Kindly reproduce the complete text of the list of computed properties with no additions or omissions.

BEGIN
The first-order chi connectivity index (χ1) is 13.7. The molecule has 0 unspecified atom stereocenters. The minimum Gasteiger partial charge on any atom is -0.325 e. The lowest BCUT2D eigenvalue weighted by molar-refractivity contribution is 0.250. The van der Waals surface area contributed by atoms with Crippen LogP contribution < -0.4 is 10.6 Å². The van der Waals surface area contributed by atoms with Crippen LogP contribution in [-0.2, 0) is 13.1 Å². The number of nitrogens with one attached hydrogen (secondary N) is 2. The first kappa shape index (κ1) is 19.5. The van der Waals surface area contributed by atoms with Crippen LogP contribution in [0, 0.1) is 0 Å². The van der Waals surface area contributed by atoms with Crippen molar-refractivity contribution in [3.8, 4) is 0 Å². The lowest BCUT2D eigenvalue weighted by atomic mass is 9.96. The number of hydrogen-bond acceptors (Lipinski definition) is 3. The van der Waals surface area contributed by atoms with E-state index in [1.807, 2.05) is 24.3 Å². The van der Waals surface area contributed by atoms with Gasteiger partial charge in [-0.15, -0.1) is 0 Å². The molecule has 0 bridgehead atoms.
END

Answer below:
The first-order chi connectivity index (χ1) is 13.7. The molecule has 0 unspecified atom stereocenters. The minimum Gasteiger partial charge on any atom is -0.325 e. The lowest BCUT2D eigenvalue weighted by molar-refractivity contribution is 0.250. The van der Waals surface area contributed by atoms with Crippen LogP contribution < -0.4 is 10.6 Å². The van der Waals surface area contributed by atoms with Crippen LogP contribution in [-0.2, 0) is 13.1 Å². The number of nitrogens with one attached hydrogen (secondary N) is 2. The first kappa shape index (κ1) is 19.5. The van der Waals surface area contributed by atoms with Crippen LogP contribution in [0, 0.1) is 0 Å². The van der Waals surface area contributed by atoms with Crippen molar-refractivity contribution in [3.8, 4) is 0 Å². The lowest BCUT2D eigenvalue weighted by atomic mass is 9.96. The number of hydrogen-bond acceptors (Lipinski definition) is 3. The van der Waals surface area contributed by atoms with E-state index in [1.807, 2.05) is 24.3 Å². The van der Waals surface area contributed by atoms with Gasteiger partial charge in [-0.15, -0.1) is 0 Å². The molecule has 0 bridgehead atoms.